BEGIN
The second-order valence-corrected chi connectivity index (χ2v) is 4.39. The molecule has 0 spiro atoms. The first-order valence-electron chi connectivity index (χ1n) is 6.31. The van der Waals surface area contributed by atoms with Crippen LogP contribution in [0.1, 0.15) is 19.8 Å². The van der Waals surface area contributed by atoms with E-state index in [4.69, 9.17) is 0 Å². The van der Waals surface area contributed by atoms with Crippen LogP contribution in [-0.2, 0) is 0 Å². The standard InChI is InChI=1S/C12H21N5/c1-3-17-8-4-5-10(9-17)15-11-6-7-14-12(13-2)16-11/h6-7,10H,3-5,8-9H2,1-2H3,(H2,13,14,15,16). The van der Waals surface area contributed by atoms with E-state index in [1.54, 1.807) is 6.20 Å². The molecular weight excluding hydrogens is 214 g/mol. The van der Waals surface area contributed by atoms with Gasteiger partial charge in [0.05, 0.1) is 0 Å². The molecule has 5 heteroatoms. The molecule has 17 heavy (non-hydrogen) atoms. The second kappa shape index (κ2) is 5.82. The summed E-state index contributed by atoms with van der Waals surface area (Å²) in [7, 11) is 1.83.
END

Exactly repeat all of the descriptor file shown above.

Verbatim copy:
The second-order valence-corrected chi connectivity index (χ2v) is 4.39. The molecule has 0 spiro atoms. The first-order valence-electron chi connectivity index (χ1n) is 6.31. The van der Waals surface area contributed by atoms with Crippen LogP contribution in [0.1, 0.15) is 19.8 Å². The van der Waals surface area contributed by atoms with E-state index in [4.69, 9.17) is 0 Å². The van der Waals surface area contributed by atoms with Crippen LogP contribution in [-0.2, 0) is 0 Å². The standard InChI is InChI=1S/C12H21N5/c1-3-17-8-4-5-10(9-17)15-11-6-7-14-12(13-2)16-11/h6-7,10H,3-5,8-9H2,1-2H3,(H2,13,14,15,16). The van der Waals surface area contributed by atoms with E-state index in [1.54, 1.807) is 6.20 Å². The molecular weight excluding hydrogens is 214 g/mol. The van der Waals surface area contributed by atoms with Gasteiger partial charge in [0.05, 0.1) is 0 Å². The molecule has 5 heteroatoms. The molecule has 17 heavy (non-hydrogen) atoms. The second kappa shape index (κ2) is 5.82. The summed E-state index contributed by atoms with van der Waals surface area (Å²) in [7, 11) is 1.83.